I will now update you on the highlights of our team's recent progress implementing our strategy for profitable growth. During the first quarter, we completed the acquisitions of Southland Tube and Republic Conduit. Together with the late 2016 acquisition of Independence Tube, we have established a new platform for profitable growth, Nucor Tubular Products. This value-added business has annual shipments of approximately 1 million tons. I am very pleased to report that our Nucor Tubular Products team had an excellent first quarter, with both strong financial performance and achieving synergies with their teammates at Nucor's sheet mills.
We're also very encouraged by the reception of our customers to our broader capability to serve construction markets. Our expansion into the hollow structural sections or HSS and electrical conduit, niches of the pipe and tube market, squarely hits the target on all 5 of Nucor's strategic drivers to profitable growth. We immediately gained market leadership positions in HSS and electrical conduit as the second-largest producer of both products. And like Nucor's other operations, these tubular businesses are built around extremely efficient manufacturing, a highly variable cost structure and continual improvement. Equally important, their cultures share Nucor's strong emphasis on the value of our team members. Both the HSS and the electrical conduit products offer significant value-added opportunities regarding quality, reliability and servicing the short lead times inherent in construction projects. These factors are why import penetration in these products is limited compared to the overall pipe and tube market.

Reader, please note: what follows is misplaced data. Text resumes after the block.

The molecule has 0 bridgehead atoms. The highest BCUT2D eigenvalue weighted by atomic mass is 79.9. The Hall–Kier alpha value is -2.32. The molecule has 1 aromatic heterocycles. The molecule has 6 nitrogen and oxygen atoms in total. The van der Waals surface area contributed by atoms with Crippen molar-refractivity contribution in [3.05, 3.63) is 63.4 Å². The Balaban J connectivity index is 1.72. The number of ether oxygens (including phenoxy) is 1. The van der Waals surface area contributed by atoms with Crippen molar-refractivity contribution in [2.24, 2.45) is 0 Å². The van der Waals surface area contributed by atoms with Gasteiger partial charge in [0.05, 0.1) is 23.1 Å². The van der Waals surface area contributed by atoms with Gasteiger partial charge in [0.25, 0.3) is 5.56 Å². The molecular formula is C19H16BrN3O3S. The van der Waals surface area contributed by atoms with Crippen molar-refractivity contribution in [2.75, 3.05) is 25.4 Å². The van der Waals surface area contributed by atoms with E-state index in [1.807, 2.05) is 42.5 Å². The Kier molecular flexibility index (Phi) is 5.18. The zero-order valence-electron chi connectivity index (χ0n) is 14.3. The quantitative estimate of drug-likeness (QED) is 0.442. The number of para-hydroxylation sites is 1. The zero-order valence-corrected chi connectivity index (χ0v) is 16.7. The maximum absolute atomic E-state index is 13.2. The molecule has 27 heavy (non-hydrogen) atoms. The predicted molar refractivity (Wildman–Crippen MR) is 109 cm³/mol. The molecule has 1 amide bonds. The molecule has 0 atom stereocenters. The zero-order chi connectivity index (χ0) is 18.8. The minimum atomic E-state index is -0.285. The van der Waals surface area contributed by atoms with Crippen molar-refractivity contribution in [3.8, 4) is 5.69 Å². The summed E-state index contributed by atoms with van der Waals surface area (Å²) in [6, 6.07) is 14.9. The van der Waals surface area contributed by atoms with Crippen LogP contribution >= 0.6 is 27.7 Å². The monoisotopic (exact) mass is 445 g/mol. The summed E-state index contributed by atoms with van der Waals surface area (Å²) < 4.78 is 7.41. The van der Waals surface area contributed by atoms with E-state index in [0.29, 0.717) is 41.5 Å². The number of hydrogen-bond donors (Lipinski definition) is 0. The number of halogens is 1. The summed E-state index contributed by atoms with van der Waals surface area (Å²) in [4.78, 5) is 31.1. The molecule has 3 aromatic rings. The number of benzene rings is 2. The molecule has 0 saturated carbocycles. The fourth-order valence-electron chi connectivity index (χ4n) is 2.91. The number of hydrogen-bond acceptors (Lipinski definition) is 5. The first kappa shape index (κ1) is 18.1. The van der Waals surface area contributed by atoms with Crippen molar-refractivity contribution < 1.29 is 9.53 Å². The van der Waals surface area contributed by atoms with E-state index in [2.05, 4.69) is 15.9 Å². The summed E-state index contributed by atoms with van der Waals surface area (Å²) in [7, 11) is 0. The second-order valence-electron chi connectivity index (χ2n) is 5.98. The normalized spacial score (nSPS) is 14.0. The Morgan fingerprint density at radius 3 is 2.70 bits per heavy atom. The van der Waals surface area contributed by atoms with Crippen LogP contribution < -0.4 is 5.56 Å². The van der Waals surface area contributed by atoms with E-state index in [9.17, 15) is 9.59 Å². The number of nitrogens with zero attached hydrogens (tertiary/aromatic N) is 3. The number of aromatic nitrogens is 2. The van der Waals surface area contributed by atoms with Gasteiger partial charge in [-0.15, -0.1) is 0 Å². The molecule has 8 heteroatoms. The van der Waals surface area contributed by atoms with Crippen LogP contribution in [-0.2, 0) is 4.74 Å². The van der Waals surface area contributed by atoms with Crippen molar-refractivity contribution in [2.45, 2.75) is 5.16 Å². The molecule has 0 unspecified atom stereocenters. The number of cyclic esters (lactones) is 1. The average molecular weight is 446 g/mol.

Our value-added tubular products provide an attractive channel to market for Nucor's hot-rolled sheet products. Prior to establishing our tubular products growth platform, our channel to market opportunities for our approximately 6 million tons of annual hot band sales volume were very limited compared to our overall steel mill product mix. The addition of HSS and electrical conduit tubing to our portfolio is an important step forward in Nucor's pursuit of commercial excellence as North America's most comprehensive supplier of steel solutions to the construction and infrastructure markets. Without a doubt, Nucor is the strongest name in construction steel and steel products. Congratulations and thank you to our tubular products teammates for a great start in building this exciting new platform for Nucor's profitable growth. Please keep it going.